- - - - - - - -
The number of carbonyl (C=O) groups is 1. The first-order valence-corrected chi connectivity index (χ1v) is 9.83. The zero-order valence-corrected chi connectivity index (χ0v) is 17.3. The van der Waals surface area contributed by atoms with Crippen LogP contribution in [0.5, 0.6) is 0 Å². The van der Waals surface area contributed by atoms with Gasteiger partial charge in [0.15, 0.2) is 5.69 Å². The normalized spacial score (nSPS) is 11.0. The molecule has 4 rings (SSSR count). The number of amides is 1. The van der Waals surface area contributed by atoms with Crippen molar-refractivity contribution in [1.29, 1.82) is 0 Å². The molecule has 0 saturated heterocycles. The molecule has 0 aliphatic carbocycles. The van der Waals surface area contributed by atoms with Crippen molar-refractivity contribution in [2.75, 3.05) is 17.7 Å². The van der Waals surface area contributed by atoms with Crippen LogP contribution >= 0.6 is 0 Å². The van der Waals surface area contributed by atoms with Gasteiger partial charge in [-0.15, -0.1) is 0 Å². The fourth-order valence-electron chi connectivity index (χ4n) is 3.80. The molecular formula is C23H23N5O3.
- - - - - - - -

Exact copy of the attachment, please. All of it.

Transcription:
The number of carbonyl (C=O) groups is 1. The first-order valence-corrected chi connectivity index (χ1v) is 9.83. The zero-order valence-corrected chi connectivity index (χ0v) is 17.3. The van der Waals surface area contributed by atoms with Crippen LogP contribution in [0.5, 0.6) is 0 Å². The van der Waals surface area contributed by atoms with Gasteiger partial charge in [0.15, 0.2) is 5.69 Å². The normalized spacial score (nSPS) is 11.0. The molecule has 4 rings (SSSR count). The number of amides is 1. The van der Waals surface area contributed by atoms with Crippen molar-refractivity contribution in [1.29, 1.82) is 0 Å². The molecule has 0 saturated heterocycles. The molecule has 0 aliphatic carbocycles. The van der Waals surface area contributed by atoms with Crippen molar-refractivity contribution in [2.75, 3.05) is 17.7 Å². The van der Waals surface area contributed by atoms with Crippen LogP contribution >= 0.6 is 0 Å². The van der Waals surface area contributed by atoms with Gasteiger partial charge in [-0.15, -0.1) is 0 Å². The fourth-order valence-electron chi connectivity index (χ4n) is 3.80. The molecular formula is C23H23N5O3.